Talk, communicate, discuss and talk some more! Talking about race, as a white person, is often challenging for lack of experience and fear of getting it wrong. However, there is no such thing as being “color blind”. Pretending racism does not exist in our world is unhealthy for your child and potentially dangerous. When a child is very young, their focus is centered on their family. Your child may express that he wishes he looked more like you. This is a wonderful opportunity to let him know you validate who he is and  that you would not want to change one thing about him! Celebrating one’s differences does not just mean celebrating the cultural aspects of a different ethnicity. You may want to educate yourselves on the ways your child’s ethnicity, race and culture developed differently from yours. This is a perfect time to dig into your ancestry and when, how and why your family came to America, as well as your child’s ethnic ancestry. Share your ancestry with your children. Very few of us had ancestors on the Mayflower!

As they age, children live more in the world and race begins to matter. Children learn about colors in pre-school and they know we are not all the same color. Particularly in school, children become aware of their differences on a daily basis, whether it be the shape of their eyes, skin color, hair style, even religion. It is critical for all parents to learn to talk about race. All of our identities are valuable and should be honored, not swept under a rug by pretending we are the same. Racism exists and if a parent leads the way in recognizing it and addressing it, the child will know their home and family is a safe space, where they can talk about the tough stuff. As children get older and experience racism in the outside world, it is healthy for them to be able to bring these issues home and express themselves freely in their family. If they cannot come home with their troubles, they are in danger of internalizing and absorbing the racism as personal. The lesson I heard over and over was “do not wait until your children are old enough” to talk about race.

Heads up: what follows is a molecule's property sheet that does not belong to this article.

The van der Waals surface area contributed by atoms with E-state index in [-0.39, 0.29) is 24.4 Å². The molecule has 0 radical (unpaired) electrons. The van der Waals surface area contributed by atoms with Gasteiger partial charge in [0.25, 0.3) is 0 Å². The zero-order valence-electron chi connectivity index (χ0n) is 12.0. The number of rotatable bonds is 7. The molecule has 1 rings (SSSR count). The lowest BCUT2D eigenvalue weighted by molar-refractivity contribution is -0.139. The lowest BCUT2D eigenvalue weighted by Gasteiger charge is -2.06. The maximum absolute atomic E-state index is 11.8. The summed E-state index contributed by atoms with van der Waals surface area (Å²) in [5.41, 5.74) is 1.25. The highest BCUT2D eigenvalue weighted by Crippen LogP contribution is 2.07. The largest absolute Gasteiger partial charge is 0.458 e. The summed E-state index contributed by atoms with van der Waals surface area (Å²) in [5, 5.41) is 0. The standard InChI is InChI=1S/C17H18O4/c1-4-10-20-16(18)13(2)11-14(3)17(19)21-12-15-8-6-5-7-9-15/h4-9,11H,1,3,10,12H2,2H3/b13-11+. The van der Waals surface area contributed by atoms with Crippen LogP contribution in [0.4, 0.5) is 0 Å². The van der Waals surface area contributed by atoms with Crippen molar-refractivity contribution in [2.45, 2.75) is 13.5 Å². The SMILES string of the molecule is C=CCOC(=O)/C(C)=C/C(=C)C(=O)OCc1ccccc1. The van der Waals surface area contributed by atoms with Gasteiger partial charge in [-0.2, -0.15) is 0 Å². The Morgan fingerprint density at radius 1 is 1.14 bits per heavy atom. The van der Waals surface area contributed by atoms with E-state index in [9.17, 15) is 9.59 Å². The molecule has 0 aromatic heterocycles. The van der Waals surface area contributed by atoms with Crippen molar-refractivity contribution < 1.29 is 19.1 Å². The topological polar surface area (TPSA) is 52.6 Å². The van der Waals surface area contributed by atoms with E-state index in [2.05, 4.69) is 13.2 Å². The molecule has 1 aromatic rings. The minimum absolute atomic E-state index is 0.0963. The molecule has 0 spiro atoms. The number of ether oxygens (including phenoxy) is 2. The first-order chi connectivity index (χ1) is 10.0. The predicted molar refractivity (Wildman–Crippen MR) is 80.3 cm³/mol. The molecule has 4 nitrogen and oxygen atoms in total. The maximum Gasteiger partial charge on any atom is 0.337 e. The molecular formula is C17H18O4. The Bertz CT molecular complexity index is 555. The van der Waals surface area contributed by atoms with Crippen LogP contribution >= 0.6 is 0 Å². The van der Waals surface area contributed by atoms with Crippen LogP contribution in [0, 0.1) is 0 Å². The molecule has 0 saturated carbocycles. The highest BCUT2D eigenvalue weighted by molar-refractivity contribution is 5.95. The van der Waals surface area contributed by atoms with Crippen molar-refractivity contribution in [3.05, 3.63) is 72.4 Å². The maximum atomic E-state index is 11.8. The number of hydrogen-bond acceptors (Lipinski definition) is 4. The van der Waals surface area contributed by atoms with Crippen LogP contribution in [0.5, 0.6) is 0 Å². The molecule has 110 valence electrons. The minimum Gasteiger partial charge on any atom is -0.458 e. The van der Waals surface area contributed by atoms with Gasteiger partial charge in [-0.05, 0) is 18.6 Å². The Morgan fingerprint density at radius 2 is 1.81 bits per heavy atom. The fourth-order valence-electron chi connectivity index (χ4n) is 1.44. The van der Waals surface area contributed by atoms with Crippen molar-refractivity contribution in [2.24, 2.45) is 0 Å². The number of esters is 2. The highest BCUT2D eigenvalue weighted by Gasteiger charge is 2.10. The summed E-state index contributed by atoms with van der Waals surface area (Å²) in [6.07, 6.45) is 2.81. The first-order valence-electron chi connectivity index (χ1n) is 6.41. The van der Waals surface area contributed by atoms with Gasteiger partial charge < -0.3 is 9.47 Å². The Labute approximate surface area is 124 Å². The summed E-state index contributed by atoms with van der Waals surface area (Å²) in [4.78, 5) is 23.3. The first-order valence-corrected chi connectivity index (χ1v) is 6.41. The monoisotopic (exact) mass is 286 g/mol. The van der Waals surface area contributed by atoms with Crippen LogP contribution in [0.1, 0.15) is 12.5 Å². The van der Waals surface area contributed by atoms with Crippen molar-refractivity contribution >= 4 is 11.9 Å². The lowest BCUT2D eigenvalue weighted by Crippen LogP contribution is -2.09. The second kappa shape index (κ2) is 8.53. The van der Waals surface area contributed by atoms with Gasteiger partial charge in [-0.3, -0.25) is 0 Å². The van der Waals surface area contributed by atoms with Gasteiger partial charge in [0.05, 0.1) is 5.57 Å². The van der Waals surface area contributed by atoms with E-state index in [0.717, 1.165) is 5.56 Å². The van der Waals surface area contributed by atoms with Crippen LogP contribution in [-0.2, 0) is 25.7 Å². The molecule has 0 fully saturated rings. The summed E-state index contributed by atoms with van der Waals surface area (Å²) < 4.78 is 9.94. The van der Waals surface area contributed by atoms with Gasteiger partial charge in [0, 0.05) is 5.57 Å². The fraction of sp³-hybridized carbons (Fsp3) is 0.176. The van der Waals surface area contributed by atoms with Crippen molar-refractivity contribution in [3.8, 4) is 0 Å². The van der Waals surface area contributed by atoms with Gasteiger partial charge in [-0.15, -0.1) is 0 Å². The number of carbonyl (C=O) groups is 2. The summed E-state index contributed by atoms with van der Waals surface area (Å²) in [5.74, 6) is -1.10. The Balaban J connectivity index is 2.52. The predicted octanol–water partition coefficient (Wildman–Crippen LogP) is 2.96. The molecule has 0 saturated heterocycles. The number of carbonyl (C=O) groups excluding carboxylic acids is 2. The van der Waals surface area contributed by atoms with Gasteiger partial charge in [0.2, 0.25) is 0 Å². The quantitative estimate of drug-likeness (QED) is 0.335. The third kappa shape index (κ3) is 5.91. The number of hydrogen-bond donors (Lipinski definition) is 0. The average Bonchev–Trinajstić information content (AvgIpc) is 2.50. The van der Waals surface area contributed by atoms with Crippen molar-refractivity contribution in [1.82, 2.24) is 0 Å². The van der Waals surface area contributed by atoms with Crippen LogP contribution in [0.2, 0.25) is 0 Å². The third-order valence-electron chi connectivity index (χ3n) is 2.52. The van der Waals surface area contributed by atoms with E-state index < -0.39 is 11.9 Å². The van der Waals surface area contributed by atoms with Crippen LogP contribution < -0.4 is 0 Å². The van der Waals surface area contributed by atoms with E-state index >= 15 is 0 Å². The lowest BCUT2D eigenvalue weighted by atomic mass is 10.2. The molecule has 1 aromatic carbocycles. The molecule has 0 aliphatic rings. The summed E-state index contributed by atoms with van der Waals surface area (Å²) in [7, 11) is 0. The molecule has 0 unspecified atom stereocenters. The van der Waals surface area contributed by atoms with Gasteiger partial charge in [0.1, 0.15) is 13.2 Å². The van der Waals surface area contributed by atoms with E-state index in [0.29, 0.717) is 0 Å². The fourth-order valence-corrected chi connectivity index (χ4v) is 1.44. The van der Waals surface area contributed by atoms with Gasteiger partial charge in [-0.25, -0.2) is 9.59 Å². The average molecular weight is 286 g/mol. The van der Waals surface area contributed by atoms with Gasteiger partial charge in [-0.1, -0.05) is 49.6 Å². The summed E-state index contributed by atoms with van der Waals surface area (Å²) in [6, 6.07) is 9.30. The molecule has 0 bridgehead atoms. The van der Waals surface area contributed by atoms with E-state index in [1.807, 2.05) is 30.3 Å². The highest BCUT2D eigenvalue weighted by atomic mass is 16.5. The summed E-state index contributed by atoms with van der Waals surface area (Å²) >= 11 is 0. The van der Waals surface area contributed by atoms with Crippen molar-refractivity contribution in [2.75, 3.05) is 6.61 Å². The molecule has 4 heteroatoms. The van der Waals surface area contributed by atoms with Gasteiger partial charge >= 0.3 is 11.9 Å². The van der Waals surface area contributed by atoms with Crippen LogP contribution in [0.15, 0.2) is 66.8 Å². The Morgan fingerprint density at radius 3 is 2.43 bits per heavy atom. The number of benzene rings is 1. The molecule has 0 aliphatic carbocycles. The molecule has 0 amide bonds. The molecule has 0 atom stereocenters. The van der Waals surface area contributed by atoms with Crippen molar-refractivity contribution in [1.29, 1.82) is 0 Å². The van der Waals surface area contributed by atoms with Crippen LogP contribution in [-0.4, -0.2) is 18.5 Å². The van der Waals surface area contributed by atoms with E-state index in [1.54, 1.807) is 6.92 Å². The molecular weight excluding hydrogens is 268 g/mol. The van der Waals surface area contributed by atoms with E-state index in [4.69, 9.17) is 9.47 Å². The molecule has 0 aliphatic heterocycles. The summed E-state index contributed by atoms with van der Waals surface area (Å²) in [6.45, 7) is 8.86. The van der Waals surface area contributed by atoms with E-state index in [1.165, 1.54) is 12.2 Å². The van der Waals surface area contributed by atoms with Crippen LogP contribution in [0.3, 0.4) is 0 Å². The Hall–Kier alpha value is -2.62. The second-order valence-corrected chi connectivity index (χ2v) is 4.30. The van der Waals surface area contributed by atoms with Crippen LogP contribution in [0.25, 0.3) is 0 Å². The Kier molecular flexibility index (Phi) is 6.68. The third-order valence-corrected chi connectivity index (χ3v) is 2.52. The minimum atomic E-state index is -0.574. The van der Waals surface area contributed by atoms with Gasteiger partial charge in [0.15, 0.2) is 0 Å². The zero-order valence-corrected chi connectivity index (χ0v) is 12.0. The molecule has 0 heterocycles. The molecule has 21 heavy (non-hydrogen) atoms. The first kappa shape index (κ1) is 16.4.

Does your home reflect your and your children’s race? The art, books, children’s movies, media such as television should reflect all members of the family throughout your home. Does the family in your daughter’s dollhouse look like your family? Multi-racial books and toys, artwork throughout the house, not just in the child’s room, affirms for your child that the whole family cares about race and it is not just important to her. Is your child isolated in a white community? Introduce role models who share the same racial background as your child. It is not enough to expose your children to famous actors or sports figures of the same race. Role models can be friends, teachers, doctors, coaches, clergy and others who have a real role in your child’s life and with whom they can connect in a real way. 

Remember children like to fit in. Hairstyles often bring up issues in trans-racial adoption. Are you imposing generational or white prejudices on what is “good” or “bad” hair or what style looks pretty? Style is important to children of all ages. Your child may want her hair to reflect what she sees in her world, on TV, at school, or in her community. At the same time, parents should keep in mind that some style choices may not be the most practical. While braids and beads might not fit comfortably under an ice hockey helmet, they might be the best style if your child is on the swim team. Parenting professionals say the key is to remain child focused with this issue. Children should feel proud of how they look, how they perceive they fit in and of who they are.